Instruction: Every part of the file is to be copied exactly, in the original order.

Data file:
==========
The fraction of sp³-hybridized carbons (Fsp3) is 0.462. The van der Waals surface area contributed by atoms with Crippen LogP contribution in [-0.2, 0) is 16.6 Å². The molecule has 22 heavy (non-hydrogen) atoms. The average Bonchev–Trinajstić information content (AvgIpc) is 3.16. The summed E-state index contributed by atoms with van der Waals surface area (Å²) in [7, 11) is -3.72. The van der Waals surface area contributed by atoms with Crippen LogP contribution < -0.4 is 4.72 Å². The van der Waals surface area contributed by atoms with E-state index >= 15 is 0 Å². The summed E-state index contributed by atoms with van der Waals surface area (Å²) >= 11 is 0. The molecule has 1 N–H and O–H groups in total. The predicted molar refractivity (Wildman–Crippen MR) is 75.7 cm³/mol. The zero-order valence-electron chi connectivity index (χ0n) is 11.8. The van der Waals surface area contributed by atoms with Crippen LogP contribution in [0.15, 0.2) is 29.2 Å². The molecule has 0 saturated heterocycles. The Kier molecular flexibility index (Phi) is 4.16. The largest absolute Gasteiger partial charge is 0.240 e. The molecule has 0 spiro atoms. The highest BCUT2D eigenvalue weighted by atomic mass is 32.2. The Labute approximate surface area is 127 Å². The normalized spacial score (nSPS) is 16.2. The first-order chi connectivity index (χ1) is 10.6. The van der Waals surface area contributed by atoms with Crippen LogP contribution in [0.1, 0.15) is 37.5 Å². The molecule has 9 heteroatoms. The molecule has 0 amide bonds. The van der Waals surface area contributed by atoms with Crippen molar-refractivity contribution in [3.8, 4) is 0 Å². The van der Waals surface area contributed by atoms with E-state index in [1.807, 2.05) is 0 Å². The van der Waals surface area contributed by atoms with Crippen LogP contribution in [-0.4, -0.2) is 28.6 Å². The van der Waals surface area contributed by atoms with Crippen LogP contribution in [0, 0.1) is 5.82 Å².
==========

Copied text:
The fraction of sp³-hybridized carbons (Fsp3) is 0.462. The van der Waals surface area contributed by atoms with Crippen LogP contribution in [-0.2, 0) is 16.6 Å². The molecule has 22 heavy (non-hydrogen) atoms. The average Bonchev–Trinajstić information content (AvgIpc) is 3.16. The summed E-state index contributed by atoms with van der Waals surface area (Å²) in [7, 11) is -3.72. The van der Waals surface area contributed by atoms with Crippen LogP contribution < -0.4 is 4.72 Å². The van der Waals surface area contributed by atoms with E-state index >= 15 is 0 Å². The summed E-state index contributed by atoms with van der Waals surface area (Å²) >= 11 is 0. The molecule has 1 N–H and O–H groups in total. The predicted molar refractivity (Wildman–Crippen MR) is 75.7 cm³/mol. The zero-order valence-electron chi connectivity index (χ0n) is 11.8. The van der Waals surface area contributed by atoms with Crippen LogP contribution in [0.15, 0.2) is 29.2 Å². The molecule has 0 saturated heterocycles. The Kier molecular flexibility index (Phi) is 4.16. The largest absolute Gasteiger partial charge is 0.240 e. The molecule has 0 spiro atoms. The highest BCUT2D eigenvalue weighted by atomic mass is 32.2. The Labute approximate surface area is 127 Å². The normalized spacial score (nSPS) is 16.2. The first-order chi connectivity index (χ1) is 10.6. The van der Waals surface area contributed by atoms with Crippen LogP contribution in [0.1, 0.15) is 37.5 Å². The molecule has 9 heteroatoms. The molecule has 0 amide bonds. The van der Waals surface area contributed by atoms with Crippen molar-refractivity contribution in [3.8, 4) is 0 Å². The van der Waals surface area contributed by atoms with E-state index in [1.807, 2.05) is 0 Å². The van der Waals surface area contributed by atoms with Crippen LogP contribution in [-0.4, -0.2) is 28.6 Å². The van der Waals surface area contributed by atoms with Crippen LogP contribution in [0, 0.1) is 5.82 Å².